August 22, 2012

Breaking Things, But Moving Slow

Nick Bilton has published a good read about how Facebook's actions--or in actions, have gone against some of the things Mark Zuckerberg's famous "Hacker Way" letter said when  Facebook filed for it's IPO. Bilton gives a great gist what it entails so I'm not going to rehash. I am rather going to focus on Facebook's pathetic iPhone app as going against all things in the hacker way.
The article also echoed some thoughts I've had, and been having about Facebook recently. 
One of the hacker ways Mark talked about was, "move fast and break things".
Well, they've surely been breaking things but not as a result of moving fast. (And moving fast here means iterating and shipping new releases).

First and foremost Facebook sucks at mobile. Period. There's no sugarcoating that. It's hard to think that with all the talk about them focusing on mobile, the desktop Facebook experience still trumps and annihilates that of the mobile app experience--Five years into the iPhone's existence. Sad.

The app is not only slow, it's horribly designed. It looks like they took the mobile site, brushed it up, and wrapped it around HTML5 and called it a day. You're better off going to, or better yet using the full blown website on your iPhone. At least it'll be faster, and you'll get the desktop experience you've become accustomed to.

It's also hard to digest, that a company such as Facebook with all the design and engineering talent at their their disposal can release such crap. It's the most downloaded app in the app store by the way. Of all time. In the history of the app store. That's a pretty remarkable title to have, and releasing a joke of an app makes it more disappointing. The last time the app was updated was back in April, 2012. In the mobile app world that's more like a year.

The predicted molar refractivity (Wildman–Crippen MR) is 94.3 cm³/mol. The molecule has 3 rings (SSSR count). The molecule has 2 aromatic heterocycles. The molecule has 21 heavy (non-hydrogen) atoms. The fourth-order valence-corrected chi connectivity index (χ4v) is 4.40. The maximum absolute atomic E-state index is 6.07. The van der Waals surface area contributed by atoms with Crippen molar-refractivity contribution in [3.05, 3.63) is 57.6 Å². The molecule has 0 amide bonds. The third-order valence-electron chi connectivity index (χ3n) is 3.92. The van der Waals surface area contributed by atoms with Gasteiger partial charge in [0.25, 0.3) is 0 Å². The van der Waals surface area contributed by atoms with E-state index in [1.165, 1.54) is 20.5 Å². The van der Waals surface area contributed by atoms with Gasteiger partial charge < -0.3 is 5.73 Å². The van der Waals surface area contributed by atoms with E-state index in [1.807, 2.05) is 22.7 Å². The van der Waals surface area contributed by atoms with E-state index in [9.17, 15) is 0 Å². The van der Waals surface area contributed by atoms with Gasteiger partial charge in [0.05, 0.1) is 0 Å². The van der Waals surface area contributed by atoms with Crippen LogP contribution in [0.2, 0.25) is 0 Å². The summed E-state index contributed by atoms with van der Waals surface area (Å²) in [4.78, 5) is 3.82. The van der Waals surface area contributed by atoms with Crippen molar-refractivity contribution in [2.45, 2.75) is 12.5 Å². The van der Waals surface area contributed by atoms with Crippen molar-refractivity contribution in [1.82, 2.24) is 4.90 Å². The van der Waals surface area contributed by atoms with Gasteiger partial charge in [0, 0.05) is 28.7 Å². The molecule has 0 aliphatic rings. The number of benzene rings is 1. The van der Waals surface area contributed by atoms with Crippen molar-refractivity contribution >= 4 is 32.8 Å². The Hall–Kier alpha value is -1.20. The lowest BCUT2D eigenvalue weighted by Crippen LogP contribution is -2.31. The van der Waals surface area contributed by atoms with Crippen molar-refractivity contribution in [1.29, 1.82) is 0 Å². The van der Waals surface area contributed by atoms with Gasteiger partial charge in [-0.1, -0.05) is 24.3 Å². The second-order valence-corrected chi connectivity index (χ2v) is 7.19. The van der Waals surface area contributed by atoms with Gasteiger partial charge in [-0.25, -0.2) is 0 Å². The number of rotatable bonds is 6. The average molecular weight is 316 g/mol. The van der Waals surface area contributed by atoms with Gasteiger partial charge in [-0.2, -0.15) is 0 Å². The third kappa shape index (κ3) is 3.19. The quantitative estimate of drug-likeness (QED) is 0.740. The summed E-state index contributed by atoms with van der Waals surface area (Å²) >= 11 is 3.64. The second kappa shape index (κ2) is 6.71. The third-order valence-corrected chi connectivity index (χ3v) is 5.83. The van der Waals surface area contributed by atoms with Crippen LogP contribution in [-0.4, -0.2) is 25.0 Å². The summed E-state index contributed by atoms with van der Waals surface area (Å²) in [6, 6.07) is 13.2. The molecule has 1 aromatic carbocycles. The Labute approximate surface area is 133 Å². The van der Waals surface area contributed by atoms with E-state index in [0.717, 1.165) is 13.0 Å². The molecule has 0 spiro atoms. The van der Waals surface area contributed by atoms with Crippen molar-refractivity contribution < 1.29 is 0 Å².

"Keep shipping", remember?

The most recent update brought improved search, bookmarked groups and navigation. Although nice, they didn't add any improvement to the overall experience of the app, and definitely didn't make it faster--Where it's lacking. There have been reports of Facebook releasing a much faster and native iOS app, but I wouldn't hold my breath. Facebook, for me now, is used as a publishing medium for my Tumblr and Path updates--which doesn't require me to use the app. I've mostly been using it for responding to messages from friends, which has actually made the Facebook Messenger app a must-have, rather. It's fast and well designed, and it runs more like a native app. Profile photos of friends in the app are just the right size and the notification bar alerts you when you receive a message, when you're in another conversation. Its no secret the Messenger app has 4 1/2 stars whiles the lackluster Facebook app has a disgraceful 2-star rating. And a sea of unhappy users. It's a "monstrosity of a failure" like Jenn1127 said.

Sometimes I wonder how a company can release multiple apps and make one shitty and the other near-perfect. Just like Google's Search and Blogger app. Search is perfect, but the Blogger app seems like it was designed by someone in kindergarten. Not to stray away from the topic, but these are very similar cases.

I have always hoped that Facebook would purchase Path, use their app as the default Facebook app, and delete theirs completely from their servers. Completely.
I wont write them offer just yet. If this supposedly new, native and fast app debuts and looks anything like their existing app, that's when the obituary will start.

Sent with Writer, from Ed's iPhone

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